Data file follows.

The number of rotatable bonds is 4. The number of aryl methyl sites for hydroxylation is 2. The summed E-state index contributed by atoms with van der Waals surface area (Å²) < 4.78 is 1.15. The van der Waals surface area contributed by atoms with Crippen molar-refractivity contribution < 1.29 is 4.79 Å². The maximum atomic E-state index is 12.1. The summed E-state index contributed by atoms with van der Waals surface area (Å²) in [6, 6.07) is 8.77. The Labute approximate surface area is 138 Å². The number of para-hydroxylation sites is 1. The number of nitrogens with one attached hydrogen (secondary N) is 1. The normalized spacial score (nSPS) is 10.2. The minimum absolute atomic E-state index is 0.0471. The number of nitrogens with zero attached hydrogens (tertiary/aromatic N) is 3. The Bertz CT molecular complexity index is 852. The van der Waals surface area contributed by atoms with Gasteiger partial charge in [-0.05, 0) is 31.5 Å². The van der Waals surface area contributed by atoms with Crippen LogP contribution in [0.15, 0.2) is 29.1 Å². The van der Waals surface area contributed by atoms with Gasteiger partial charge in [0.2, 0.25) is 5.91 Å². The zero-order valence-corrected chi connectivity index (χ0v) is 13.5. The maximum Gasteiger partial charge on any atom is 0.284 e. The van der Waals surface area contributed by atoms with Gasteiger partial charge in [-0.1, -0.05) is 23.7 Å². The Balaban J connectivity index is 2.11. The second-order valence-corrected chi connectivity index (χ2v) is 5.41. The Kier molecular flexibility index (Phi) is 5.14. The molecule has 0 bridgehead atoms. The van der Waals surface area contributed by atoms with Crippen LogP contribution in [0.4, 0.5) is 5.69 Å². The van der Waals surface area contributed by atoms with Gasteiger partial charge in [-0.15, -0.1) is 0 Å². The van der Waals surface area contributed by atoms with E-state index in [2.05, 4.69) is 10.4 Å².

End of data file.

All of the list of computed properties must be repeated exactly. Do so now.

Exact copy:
The number of rotatable bonds is 4. The number of aryl methyl sites for hydroxylation is 2. The summed E-state index contributed by atoms with van der Waals surface area (Å²) < 4.78 is 1.15. The van der Waals surface area contributed by atoms with Crippen molar-refractivity contribution < 1.29 is 4.79 Å². The maximum atomic E-state index is 12.1. The summed E-state index contributed by atoms with van der Waals surface area (Å²) in [6, 6.07) is 8.77. The Labute approximate surface area is 138 Å². The number of para-hydroxylation sites is 1. The number of nitrogens with one attached hydrogen (secondary N) is 1. The normalized spacial score (nSPS) is 10.2. The minimum absolute atomic E-state index is 0.0471. The number of nitrogens with zero attached hydrogens (tertiary/aromatic N) is 3. The Bertz CT molecular complexity index is 852. The van der Waals surface area contributed by atoms with Gasteiger partial charge in [-0.05, 0) is 31.5 Å². The van der Waals surface area contributed by atoms with Crippen LogP contribution in [0.15, 0.2) is 29.1 Å². The van der Waals surface area contributed by atoms with Gasteiger partial charge in [0.2, 0.25) is 5.91 Å². The zero-order valence-corrected chi connectivity index (χ0v) is 13.5. The maximum Gasteiger partial charge on any atom is 0.284 e. The van der Waals surface area contributed by atoms with Gasteiger partial charge in [-0.1, -0.05) is 23.7 Å². The Balaban J connectivity index is 2.11. The second-order valence-corrected chi connectivity index (χ2v) is 5.41. The Kier molecular flexibility index (Phi) is 5.14. The molecule has 0 bridgehead atoms. The van der Waals surface area contributed by atoms with Crippen LogP contribution in [0.4, 0.5) is 5.69 Å². The van der Waals surface area contributed by atoms with Gasteiger partial charge in [-0.15, -0.1) is 0 Å². The van der Waals surface area contributed by atoms with E-state index in [2.05, 4.69) is 10.4 Å².